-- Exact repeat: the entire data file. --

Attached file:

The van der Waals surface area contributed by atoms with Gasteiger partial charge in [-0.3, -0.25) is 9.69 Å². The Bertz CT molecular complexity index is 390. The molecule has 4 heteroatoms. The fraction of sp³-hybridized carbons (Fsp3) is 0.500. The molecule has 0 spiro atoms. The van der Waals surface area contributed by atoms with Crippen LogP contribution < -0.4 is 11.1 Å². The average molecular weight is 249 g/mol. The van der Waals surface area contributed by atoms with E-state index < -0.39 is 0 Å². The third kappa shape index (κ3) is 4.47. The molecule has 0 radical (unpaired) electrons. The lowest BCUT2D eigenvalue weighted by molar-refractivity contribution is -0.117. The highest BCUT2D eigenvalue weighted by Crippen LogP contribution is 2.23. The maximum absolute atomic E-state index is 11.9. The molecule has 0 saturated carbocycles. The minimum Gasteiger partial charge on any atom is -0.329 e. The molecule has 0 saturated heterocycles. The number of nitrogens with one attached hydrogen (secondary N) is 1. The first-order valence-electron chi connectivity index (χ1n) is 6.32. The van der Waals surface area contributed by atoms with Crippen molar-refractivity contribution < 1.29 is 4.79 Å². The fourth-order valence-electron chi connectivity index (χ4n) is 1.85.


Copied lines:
The van der Waals surface area contributed by atoms with Gasteiger partial charge in [-0.3, -0.25) is 9.69 Å². The Bertz CT molecular complexity index is 390. The molecule has 4 heteroatoms. The fraction of sp³-hybridized carbons (Fsp3) is 0.500. The molecule has 0 spiro atoms. The van der Waals surface area contributed by atoms with Crippen LogP contribution < -0.4 is 11.1 Å². The average molecular weight is 249 g/mol. The van der Waals surface area contributed by atoms with E-state index < -0.39 is 0 Å². The third kappa shape index (κ3) is 4.47. The molecule has 0 radical (unpaired) electrons. The lowest BCUT2D eigenvalue weighted by molar-refractivity contribution is -0.117. The highest BCUT2D eigenvalue weighted by Crippen LogP contribution is 2.23. The maximum absolute atomic E-state index is 11.9. The molecule has 0 saturated carbocycles. The minimum Gasteiger partial charge on any atom is -0.329 e. The molecule has 0 saturated heterocycles. The number of nitrogens with one attached hydrogen (secondary N) is 1. The first-order valence-electron chi connectivity index (χ1n) is 6.32. The van der Waals surface area contributed by atoms with Crippen molar-refractivity contribution < 1.29 is 4.79 Å². The fourth-order valence-electron chi connectivity index (χ4n) is 1.85.